Anything you can do, I can do better. This is basically how China approaches everything. Whether its infrastructure, geopolitics or technology, China will leave no stone unturned to truly become an enviable global superpower.
Singlehandedly taking on the world like that is no easy task. China may have well thought out strategies and plans but ultimately much of it boils down to this: Do things faster and cheaper than the rest. Everything else will just fall into place.
That’s how China came to rule the global supply chain. The country is now a vital part of it. Everything from smartphones, computers, gaming consoles, textiles, industrial machinery, etc is made in China.
There was a time when China didn’t have any local smartphone manufacturers, or at least those that could compete with global players like Samsung, Sony, LG, Nokia, Apple and others in overseas markets. All of that changed over a decade ago when we saw Chinese companies seriously competing with these global giants.
Chinese tech behemoth Huawei led the way for many companies with its smartphones. It diversified further by launching the Honor sub-brand to focus on price-sensitive markets. Other companies like Oppo and Xiaomi also made it their mission to relentlessly pursue growth at the cost of their rivals.
The same strategy that’s attributed to China’s economic dominance was deployed. These smartphone makers made devices with similar or even better specs than the market leaders offered but at highly aggressive prices. The markets were flooded with one model after the other to capture customers’ attention and steal the limelight.
Incredible amounts of money were dedicated to marketing and advertising spending. Customers were incentivized with promotions and freebies. The products continued to improve and provide more value for money. The formula worked and Chinese smartphone manufacturers were quickly able to establish themselves as real competitors.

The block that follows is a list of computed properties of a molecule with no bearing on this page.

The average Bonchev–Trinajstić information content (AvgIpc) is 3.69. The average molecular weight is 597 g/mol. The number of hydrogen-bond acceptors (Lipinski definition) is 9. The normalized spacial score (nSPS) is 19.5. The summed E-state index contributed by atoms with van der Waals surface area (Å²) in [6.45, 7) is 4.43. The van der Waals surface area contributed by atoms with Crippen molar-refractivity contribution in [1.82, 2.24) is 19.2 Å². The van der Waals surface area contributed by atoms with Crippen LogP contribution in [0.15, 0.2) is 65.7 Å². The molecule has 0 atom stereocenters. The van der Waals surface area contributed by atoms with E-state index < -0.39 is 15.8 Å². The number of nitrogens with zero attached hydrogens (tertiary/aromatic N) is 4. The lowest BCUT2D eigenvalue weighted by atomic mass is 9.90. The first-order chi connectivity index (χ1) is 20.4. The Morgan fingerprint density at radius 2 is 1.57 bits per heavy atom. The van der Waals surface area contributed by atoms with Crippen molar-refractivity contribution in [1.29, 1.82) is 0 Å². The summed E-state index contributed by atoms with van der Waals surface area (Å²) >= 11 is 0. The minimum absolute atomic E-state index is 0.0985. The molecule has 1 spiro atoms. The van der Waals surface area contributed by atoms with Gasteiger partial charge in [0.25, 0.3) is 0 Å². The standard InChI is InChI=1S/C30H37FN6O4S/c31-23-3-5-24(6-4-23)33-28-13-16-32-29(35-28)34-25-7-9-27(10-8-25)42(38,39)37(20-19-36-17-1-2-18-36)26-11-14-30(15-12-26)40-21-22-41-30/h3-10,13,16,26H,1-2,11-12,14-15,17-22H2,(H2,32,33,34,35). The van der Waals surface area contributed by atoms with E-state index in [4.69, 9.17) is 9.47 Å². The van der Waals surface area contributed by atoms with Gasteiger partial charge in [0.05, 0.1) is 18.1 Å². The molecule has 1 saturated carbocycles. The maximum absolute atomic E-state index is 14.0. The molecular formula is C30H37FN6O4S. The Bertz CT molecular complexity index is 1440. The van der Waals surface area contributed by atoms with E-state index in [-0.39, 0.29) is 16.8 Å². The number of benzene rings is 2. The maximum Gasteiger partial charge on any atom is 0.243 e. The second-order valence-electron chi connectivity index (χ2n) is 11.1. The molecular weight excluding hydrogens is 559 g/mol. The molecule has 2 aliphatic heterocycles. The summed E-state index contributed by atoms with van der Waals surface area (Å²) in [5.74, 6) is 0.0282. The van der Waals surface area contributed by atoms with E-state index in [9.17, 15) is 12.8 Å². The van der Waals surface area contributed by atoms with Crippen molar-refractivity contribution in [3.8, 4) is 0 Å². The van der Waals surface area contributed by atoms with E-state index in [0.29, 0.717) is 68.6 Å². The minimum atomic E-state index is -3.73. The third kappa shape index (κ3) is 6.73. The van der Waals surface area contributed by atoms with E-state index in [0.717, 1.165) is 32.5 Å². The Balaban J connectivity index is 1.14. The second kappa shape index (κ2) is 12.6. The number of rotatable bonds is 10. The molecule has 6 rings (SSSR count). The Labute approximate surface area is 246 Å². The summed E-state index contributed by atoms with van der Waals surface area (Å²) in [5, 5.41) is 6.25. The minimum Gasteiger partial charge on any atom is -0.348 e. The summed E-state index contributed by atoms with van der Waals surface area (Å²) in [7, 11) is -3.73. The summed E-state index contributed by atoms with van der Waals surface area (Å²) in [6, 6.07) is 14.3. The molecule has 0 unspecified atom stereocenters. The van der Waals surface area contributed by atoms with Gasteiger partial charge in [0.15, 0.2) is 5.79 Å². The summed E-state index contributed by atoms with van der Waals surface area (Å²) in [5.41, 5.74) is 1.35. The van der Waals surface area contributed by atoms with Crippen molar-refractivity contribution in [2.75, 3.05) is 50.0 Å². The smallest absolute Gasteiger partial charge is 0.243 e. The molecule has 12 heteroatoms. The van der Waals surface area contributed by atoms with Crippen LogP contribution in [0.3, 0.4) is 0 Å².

In just a few years, established players like Samsung started feeling the pinch, particularly in the low-end and mid-range segments where customers are the most price-sensitive. Samsung struggled to keep up as devices from the likes of Huawei, Xiaomi, Oppo, Honor, Vivo, OnePlus and more stole its market share.
Samsung had to make significant changes to its strategy just to be able to compete against them more effectively. The threat is always present, though. It can’t afford to rest easy because these competitors want nothing more than to eat Samsung’s lunch.
Samsung is now in the enviable position of being the dominant vendor of foldable smartphones. It has a nearly 90% market share for foldable smartphones. The company is enjoying the first-mover advantage. It came out with the original Galaxy Fold in 2019 then followed it up with the Galaxy Z Flip and Galaxy Z Fold 2 in 2020.
2021 brought the truly impressive Galaxy Z Flip 3 and Galaxy Z Fold 3. These devices have surpassed Samsung’s own sales expectations. Customers now have confidence in its foldable devices. The company has proven that foldables are more than just a novelty.
With the market now receptive to foldables more than it has ever been before, it’s not surprising to see that the Chinese companies are now flexing their muscles as well. People are intrigued by them and want to buy them, but preferably at an even lower price. This is what the Chinese manufacturers excel at and that’s exactly what they’re doing.